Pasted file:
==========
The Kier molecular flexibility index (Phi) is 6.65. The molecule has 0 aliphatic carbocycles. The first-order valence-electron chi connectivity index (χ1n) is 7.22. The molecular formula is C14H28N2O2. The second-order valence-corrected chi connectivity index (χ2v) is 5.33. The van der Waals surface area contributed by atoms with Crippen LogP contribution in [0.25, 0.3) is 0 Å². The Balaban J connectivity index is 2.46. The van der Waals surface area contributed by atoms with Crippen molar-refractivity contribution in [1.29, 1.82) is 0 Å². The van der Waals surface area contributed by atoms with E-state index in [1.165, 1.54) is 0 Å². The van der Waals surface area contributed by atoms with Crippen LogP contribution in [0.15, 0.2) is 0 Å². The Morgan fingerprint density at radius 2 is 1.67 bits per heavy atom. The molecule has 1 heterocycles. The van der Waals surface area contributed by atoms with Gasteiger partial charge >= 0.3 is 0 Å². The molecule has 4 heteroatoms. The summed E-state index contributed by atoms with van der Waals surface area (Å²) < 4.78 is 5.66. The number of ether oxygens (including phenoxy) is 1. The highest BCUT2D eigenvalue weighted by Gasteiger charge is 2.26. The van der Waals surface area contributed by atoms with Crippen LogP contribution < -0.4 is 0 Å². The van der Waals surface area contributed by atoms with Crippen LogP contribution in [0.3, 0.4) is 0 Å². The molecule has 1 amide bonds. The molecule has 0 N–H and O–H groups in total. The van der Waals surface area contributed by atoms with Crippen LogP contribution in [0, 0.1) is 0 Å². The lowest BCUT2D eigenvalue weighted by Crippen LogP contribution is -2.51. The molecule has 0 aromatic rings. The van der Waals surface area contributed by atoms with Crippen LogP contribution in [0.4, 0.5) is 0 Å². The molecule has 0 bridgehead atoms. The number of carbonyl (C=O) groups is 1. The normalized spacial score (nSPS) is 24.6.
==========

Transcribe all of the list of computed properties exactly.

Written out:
The Kier molecular flexibility index (Phi) is 6.65. The molecule has 0 aliphatic carbocycles. The first-order valence-electron chi connectivity index (χ1n) is 7.22. The molecular formula is C14H28N2O2. The second-order valence-corrected chi connectivity index (χ2v) is 5.33. The van der Waals surface area contributed by atoms with Crippen LogP contribution in [0.25, 0.3) is 0 Å². The Balaban J connectivity index is 2.46. The van der Waals surface area contributed by atoms with Crippen molar-refractivity contribution in [1.29, 1.82) is 0 Å². The van der Waals surface area contributed by atoms with E-state index in [1.165, 1.54) is 0 Å². The van der Waals surface area contributed by atoms with Crippen LogP contribution in [0.15, 0.2) is 0 Å². The Morgan fingerprint density at radius 2 is 1.67 bits per heavy atom. The molecule has 1 heterocycles. The van der Waals surface area contributed by atoms with Gasteiger partial charge >= 0.3 is 0 Å². The molecule has 4 heteroatoms. The summed E-state index contributed by atoms with van der Waals surface area (Å²) < 4.78 is 5.66. The number of ether oxygens (including phenoxy) is 1. The highest BCUT2D eigenvalue weighted by Gasteiger charge is 2.26. The van der Waals surface area contributed by atoms with Crippen LogP contribution < -0.4 is 0 Å². The van der Waals surface area contributed by atoms with Crippen LogP contribution in [0.3, 0.4) is 0 Å². The molecule has 1 amide bonds. The molecule has 0 N–H and O–H groups in total. The van der Waals surface area contributed by atoms with Crippen LogP contribution in [0, 0.1) is 0 Å². The lowest BCUT2D eigenvalue weighted by Crippen LogP contribution is -2.51. The molecule has 0 aromatic rings. The van der Waals surface area contributed by atoms with Crippen LogP contribution in [0.4, 0.5) is 0 Å². The molecule has 0 bridgehead atoms. The number of carbonyl (C=O) groups is 1. The normalized spacial score (nSPS) is 24.6.